(e) extracting first and second bits from the register;

(f) generating I and Q codes from the first and second extracted bits respectively;

(g) outputting the I and Q codes for transmission; and

(h) repeating steps (c) through (g).

6. The transmission method of claim 5 wherein said register has sixteen bits of progressively more significance.

7. The transmission method of claim 5 , wherein the combining step is performed by adding the quotient of M/N and the content of the register.

8. The transmission method of claim 5 , further comprising outputting said I and Q codes output to a spreader to spread said voice or data signals.

9. A transmission method for generating four-phase code division multiple access (CDMA) codes used for spreading voice or data signals, the transmission method comprising:

(a) selecting a parameter M and a processing gain N wherein M and N are integers and M is relatively prime to N;

(b) dividing M by N to provide a quotient;

(c) mixing the quotient with a series of values and an incremental value of said series of values to provide a result;

(d) extracting first and second bits from the result;

(e) generating I and Q data from the extracted first and second bits;

(f) outputting the I and Q data to a spreader;

(g) spreading said voice or data signals; and

(h) transmitting said spread voice or data signals.

10. The transmission method of claim 9 , wherein said series of values comprises an arithmetic progression.

11. A method for generating complex four-phase pseudo-random sequences, comprising:

(a) providing a register having a plurality of bits initially set to zero;

(b) selecting a first parameter M and a second parameter N to create a quotient M/N, wherein M and N are integers and M is relatively prime to N;

(c) combining the quotient M/N with the content of the register to produce a bit combination;

(d) replacing the content of the register with the bit combination; and

(e) repeating steps (c) and (d).

12. The transmission method of claim 11 wherein the register has a plurality of bits of progressively more significance, and further including the step of extracting several bits from the register.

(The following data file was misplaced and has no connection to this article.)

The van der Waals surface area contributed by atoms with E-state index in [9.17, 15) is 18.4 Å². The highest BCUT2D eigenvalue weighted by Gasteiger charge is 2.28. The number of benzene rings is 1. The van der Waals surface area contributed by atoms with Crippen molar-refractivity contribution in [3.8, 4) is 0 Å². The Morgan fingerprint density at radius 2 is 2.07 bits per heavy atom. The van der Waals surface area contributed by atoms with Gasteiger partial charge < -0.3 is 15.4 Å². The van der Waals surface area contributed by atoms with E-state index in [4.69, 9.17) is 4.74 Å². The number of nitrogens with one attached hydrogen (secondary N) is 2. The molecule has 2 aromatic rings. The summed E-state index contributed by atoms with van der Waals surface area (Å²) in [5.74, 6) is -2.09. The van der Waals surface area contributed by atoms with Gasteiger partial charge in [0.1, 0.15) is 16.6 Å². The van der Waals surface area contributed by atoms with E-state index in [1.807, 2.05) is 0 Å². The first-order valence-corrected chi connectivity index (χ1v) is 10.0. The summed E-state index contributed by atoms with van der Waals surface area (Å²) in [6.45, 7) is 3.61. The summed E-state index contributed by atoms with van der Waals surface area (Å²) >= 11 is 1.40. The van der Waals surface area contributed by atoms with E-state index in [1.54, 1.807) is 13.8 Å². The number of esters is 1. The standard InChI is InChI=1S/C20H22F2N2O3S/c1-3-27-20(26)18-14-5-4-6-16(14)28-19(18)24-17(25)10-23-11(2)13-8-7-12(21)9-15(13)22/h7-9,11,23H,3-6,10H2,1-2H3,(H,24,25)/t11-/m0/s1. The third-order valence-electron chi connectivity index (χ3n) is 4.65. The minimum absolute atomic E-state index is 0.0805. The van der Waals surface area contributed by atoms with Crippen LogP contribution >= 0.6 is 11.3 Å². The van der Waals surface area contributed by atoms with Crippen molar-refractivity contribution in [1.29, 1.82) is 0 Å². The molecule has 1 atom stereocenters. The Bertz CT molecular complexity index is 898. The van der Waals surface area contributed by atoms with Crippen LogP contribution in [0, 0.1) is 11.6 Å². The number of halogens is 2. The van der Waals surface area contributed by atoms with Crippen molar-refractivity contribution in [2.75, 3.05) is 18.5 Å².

13. The transmission method of claim 11 , wherein the step of combining is performed by adding.

14. A CDMA transmission method for generating four-phase pseudo-random sequences and utilizing the sequences for spreading voice or data signals, comprising:

(a) selecting a parameter M and a processing gain N, wherein M and N are integers and M is relatively prime to N;

(b) dividing the parameter M by the processing gain N to provide a quotient;

(c) mixing the quotient with an arithmetic progression of values and an incremental value of said arithmetic progression of values to provide a result;

(d) extracting first and second bits from the result;

(e) generating I and Q data from the extracted first and second bits respectively;

(f) outputting the I and Q data to a spreader;

(g) spreading said voice or data signals with said I and Q data;

(h) repeating steps (c) through (g).

15. The method of claim 14 , wherein the first bit is the fifth least significant bit in said result, and wherein the second bit is the sixth least significant bit in said result.

Description

This application is a continuation of application Ser. No. 10/011,113, filed Nov. 13, 2001; which is a continuation of application Ser. No. 09/472,348, filed Dec. 27, 1999, which issued on Jan. 8, 2002 as U.S. Pat. No. 6,337,875; which is a continuation of application Ser. No. 08/956,808, filed Oct. 23, 1997, which issued on Feb. 15, 2000 as U.S. Pat. No. 6,026,117.